MS in Pharmaceutical Systems Management - New Graduate Degree
New Jersey has one of the largest pharmaceutical concentrations in the world, and the job market for people who can work as technical managers in the field is extremely strong. By earning a master’s degree in the field, you will be poised to launch a creative and lucrative career.
In this interview, Sanchoy Das, a professor of industrial and manufacturing engineering, discusses the new master’s degree. Das uses simulation methods to make manufacturing -- including hospital and pharmacy operations – more productive. He’s also designed flexible manufacturing solutions for small and medium-sized companies.
Does this program teach students engineering management techniques as well as teach them how the pharmaceutical industry works?
The new master’s degree program integrates management methods and tools with pharmaceutical research and processing knowledge. The degree is designed to give students knowledge of the analysis, planning, implementation, project management and evaluation of all operational components in the pharmaceutical industry. Currently we have two popular master’s programs in the areas of Engineering Management and Pharmaceutical Engineering. This new program blends the curriculum of these two into a focused program for the pharmaceutical industry.
What are the main challenges in managing the business side of a pharmaceutical company? How do you prepare your students to meet these challenges?
There are many challenges facing the pharmaceutical industry, ranging from the need to lower costs in development, manufacturing and distribution to competition between branded, generic and over-the-counter products. Analysts expect that the pharmaceutical industry will soon achieve the same levels of productivity and efficiency as the consumer products industry. The pharmaceutical industry has usually enjoyed relatively high profit margins, but this has been declining. As a result, the industry is becoming more focused on cost and productivity. Thus, the curriculum of the new degree program follows a systems approach and is designed to give graduates the skills to analyze and manage the increasingly complex global pharmaceutical industry. These will include classical engineering management approaches and methods, coupled with more powerful software-based analytical tools. For example, students learn how to apply systems simulation tools to model the pharmaceutical supply chain and then identify bottlenecks and primary cost drivers.
What is particular about the pharmaceutical industry that calls for students to get a specialized degree in the field? Wouldn’t an MBA serve them just as well?
The program is designed for technical managers in the pharmaceutical industry, whose duties involve technology development. These include the areas of drug discovery and clinical research, manufacturing operations, packaging and distribution, quality control, regulatory compliance and product management. Many of these managers are looking for an advanced degree that provides a combination of managerial and technical training. The dual focus of this new program -- a systems management approach combined with knowledge of pharmaceutical industry process -- meets this need. This new program is quite different from an MBA, which focuses primarily on the business management side.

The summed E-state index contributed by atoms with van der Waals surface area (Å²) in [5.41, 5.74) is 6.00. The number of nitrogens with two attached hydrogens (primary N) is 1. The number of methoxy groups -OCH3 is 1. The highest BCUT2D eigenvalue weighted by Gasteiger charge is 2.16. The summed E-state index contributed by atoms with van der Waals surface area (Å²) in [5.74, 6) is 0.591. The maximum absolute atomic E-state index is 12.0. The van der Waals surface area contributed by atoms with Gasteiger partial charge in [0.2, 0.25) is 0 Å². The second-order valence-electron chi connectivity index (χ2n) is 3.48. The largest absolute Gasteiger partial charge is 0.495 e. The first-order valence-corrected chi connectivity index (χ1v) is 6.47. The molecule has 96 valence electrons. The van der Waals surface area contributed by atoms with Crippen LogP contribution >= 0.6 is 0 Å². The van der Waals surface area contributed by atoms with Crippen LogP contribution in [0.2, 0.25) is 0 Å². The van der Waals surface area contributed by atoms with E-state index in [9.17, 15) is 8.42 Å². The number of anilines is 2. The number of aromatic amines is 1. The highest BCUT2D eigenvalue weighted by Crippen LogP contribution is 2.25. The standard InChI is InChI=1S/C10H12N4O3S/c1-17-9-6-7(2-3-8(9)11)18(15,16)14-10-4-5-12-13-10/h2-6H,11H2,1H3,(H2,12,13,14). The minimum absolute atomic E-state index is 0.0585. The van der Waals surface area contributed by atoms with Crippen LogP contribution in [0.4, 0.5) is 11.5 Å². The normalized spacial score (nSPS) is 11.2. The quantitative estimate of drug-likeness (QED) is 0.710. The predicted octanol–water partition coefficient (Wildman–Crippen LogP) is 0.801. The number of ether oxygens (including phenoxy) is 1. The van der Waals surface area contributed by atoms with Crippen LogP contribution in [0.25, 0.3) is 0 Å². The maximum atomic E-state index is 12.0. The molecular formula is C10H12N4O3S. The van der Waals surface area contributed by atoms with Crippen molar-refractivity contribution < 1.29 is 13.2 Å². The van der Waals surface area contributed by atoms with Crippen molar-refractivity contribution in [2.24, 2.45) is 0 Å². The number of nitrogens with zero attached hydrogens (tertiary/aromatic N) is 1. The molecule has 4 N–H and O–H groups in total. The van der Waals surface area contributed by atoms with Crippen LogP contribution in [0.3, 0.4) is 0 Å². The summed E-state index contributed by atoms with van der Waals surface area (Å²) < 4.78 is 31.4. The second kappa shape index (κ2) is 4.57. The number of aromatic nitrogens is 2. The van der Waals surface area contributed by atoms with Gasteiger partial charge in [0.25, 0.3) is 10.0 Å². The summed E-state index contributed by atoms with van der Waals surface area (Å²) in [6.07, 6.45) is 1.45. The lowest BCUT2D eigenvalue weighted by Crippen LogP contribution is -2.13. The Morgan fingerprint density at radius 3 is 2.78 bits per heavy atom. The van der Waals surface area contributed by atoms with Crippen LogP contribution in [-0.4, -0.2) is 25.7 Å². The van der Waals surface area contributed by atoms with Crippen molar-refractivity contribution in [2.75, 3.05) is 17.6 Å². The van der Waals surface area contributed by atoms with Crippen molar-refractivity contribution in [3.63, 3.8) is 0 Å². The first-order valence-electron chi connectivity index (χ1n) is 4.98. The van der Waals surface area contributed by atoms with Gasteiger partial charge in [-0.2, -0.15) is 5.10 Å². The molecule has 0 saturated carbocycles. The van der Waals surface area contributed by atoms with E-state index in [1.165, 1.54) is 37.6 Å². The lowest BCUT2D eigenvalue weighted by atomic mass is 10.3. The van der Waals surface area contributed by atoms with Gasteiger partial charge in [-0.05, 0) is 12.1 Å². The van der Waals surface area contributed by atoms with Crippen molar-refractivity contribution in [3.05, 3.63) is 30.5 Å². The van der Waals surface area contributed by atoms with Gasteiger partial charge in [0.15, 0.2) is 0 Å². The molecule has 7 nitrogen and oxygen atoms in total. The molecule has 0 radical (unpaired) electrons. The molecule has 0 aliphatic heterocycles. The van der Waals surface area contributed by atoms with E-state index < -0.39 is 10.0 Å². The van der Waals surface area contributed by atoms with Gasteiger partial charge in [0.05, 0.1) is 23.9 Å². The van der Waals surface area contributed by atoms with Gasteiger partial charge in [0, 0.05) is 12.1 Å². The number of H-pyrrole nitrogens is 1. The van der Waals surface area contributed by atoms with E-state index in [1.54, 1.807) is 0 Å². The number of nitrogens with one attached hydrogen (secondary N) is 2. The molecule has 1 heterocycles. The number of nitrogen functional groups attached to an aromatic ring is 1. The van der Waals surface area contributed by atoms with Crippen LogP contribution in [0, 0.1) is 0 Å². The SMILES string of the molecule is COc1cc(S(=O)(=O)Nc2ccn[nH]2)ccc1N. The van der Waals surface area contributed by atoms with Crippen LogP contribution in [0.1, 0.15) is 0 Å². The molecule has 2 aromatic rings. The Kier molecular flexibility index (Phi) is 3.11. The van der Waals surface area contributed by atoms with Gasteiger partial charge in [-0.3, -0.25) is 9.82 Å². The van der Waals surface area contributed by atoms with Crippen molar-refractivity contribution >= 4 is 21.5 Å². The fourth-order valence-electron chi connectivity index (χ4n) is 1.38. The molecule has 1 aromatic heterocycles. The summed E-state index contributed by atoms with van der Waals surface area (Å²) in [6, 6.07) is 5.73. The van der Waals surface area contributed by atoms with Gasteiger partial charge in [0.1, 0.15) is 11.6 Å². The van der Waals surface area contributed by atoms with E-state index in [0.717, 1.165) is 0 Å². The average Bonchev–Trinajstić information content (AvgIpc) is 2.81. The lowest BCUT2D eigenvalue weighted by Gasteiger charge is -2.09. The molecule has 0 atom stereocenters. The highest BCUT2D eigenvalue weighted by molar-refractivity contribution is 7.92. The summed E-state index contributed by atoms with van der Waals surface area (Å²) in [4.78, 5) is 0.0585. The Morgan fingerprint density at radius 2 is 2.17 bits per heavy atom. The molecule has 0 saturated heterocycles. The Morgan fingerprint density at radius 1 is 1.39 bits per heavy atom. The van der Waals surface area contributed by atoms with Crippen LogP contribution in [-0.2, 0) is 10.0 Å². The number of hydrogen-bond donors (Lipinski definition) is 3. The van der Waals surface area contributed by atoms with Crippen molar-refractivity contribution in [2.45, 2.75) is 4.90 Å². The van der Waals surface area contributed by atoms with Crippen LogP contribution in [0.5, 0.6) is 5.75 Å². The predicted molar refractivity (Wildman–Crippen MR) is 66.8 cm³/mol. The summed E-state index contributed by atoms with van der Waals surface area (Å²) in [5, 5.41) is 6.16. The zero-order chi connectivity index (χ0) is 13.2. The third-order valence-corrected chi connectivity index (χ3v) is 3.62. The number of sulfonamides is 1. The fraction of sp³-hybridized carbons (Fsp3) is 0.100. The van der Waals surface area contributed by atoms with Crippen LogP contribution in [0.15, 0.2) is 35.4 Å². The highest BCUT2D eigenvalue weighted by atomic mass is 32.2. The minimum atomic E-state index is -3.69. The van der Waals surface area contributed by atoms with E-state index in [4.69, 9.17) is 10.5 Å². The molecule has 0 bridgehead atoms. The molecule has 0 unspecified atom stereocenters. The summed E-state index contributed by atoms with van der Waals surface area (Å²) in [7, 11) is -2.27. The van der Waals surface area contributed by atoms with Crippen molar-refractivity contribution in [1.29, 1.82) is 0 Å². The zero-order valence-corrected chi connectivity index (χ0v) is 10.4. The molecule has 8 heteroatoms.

Can you give a few examples of classes that are offered? And do you offer evening classes?
The program is designed to meet the need of working professionals, so all the courses are offered in the evening. Some classes are even offered online. One of the core courses offered is Project Management. Pharmaceutical managers work on projects and this course introduces students to the techniques used to plan and control the resources needed to accomplish projects. While the focus is on technically oriented projects, the principles discussed are applicable to the management of any project. Another course offered is Principles of Pharmaceutical Engineering, which gives an overview of the pharmaceutical industry, including information about drug discovery and development, federal requirements and the role of key operational units in drug manufacturing processes. Another course, Pharmaceutical Product Management, was developed specifically for this program. It will focus on sales and distribution in the pharmaceutical industry. Areas explored in the course include market analysis, distribution planning, new product launches and how to commercialize pharmaceutical products.
Will there be a good job market for graduates of this program?
New Jersey has one of the largest pharmaceutical concentrations in the world, and it is the backbone of our knowledge-based economy. Companies such as Johnson and Johnson and Merck rank among the top 25 largest employers in the state. In 2006, New Jersey had 14 percent of the nation's total employment in the pharmaceutical industry, according to the U.S. Bureau of Labor Statistics. This is an extraordinary concentration and powerful economic presence. The job opportunities for technical managers in the pharmaceutical industry continue to be strong. And by getting this master’s degree, you are increasing your skill base and facilitating your career growth.
What kind of jobs will graduates get, and will those jobs be creative and well paying?
Graduates will work at a variety of jobs. They'll work as project leaders, managers and senior managers, associate directors and scientists. The pharmaceutical industry is by nature a knowledge-intensive field and most jobs have a creative and innovative component to them. In general, the compensation programs offered by the pharmaceutical industry are very attractive, and we believe graduates of this new program will do very well.
(by Robert Florida, University Web Services)